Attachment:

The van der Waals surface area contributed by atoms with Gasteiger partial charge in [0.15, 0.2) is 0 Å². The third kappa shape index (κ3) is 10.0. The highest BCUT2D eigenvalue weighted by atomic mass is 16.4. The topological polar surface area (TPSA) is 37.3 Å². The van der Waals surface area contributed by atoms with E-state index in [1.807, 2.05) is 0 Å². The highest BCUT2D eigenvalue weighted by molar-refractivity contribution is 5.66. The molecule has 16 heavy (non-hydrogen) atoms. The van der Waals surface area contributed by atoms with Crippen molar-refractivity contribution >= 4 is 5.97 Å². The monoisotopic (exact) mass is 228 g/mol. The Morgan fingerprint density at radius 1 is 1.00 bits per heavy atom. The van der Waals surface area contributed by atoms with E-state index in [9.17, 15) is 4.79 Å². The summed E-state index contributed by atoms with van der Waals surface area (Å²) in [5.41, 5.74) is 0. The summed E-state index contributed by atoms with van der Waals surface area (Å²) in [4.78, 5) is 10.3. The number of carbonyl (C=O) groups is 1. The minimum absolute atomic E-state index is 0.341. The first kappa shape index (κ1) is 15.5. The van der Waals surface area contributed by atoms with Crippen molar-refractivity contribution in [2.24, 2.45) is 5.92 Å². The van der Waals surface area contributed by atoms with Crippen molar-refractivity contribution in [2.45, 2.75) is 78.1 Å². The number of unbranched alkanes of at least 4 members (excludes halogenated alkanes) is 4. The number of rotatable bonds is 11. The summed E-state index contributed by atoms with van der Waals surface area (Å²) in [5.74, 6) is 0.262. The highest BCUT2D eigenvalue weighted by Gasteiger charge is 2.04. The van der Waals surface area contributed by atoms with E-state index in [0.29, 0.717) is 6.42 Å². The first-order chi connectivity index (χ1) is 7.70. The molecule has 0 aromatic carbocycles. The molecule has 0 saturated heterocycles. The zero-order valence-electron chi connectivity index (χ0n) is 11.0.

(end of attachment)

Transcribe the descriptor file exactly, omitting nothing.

The van der Waals surface area contributed by atoms with Gasteiger partial charge in [0.15, 0.2) is 0 Å². The third kappa shape index (κ3) is 10.0. The highest BCUT2D eigenvalue weighted by atomic mass is 16.4. The topological polar surface area (TPSA) is 37.3 Å². The van der Waals surface area contributed by atoms with E-state index in [1.807, 2.05) is 0 Å². The highest BCUT2D eigenvalue weighted by molar-refractivity contribution is 5.66. The molecule has 16 heavy (non-hydrogen) atoms. The van der Waals surface area contributed by atoms with Crippen molar-refractivity contribution >= 4 is 5.97 Å². The monoisotopic (exact) mass is 228 g/mol. The Morgan fingerprint density at radius 1 is 1.00 bits per heavy atom. The van der Waals surface area contributed by atoms with E-state index in [9.17, 15) is 4.79 Å². The summed E-state index contributed by atoms with van der Waals surface area (Å²) in [5.41, 5.74) is 0. The summed E-state index contributed by atoms with van der Waals surface area (Å²) in [4.78, 5) is 10.3. The number of carbonyl (C=O) groups is 1. The minimum absolute atomic E-state index is 0.341. The first kappa shape index (κ1) is 15.5. The van der Waals surface area contributed by atoms with Crippen molar-refractivity contribution in [2.24, 2.45) is 5.92 Å². The van der Waals surface area contributed by atoms with Crippen molar-refractivity contribution in [2.45, 2.75) is 78.1 Å². The number of unbranched alkanes of at least 4 members (excludes halogenated alkanes) is 4. The number of rotatable bonds is 11. The summed E-state index contributed by atoms with van der Waals surface area (Å²) in [5.74, 6) is 0.262. The highest BCUT2D eigenvalue weighted by Gasteiger charge is 2.04. The van der Waals surface area contributed by atoms with E-state index in [0.29, 0.717) is 6.42 Å². The first-order chi connectivity index (χ1) is 7.70. The molecule has 0 aromatic carbocycles. The molecule has 0 saturated heterocycles. The zero-order valence-electron chi connectivity index (χ0n) is 11.0.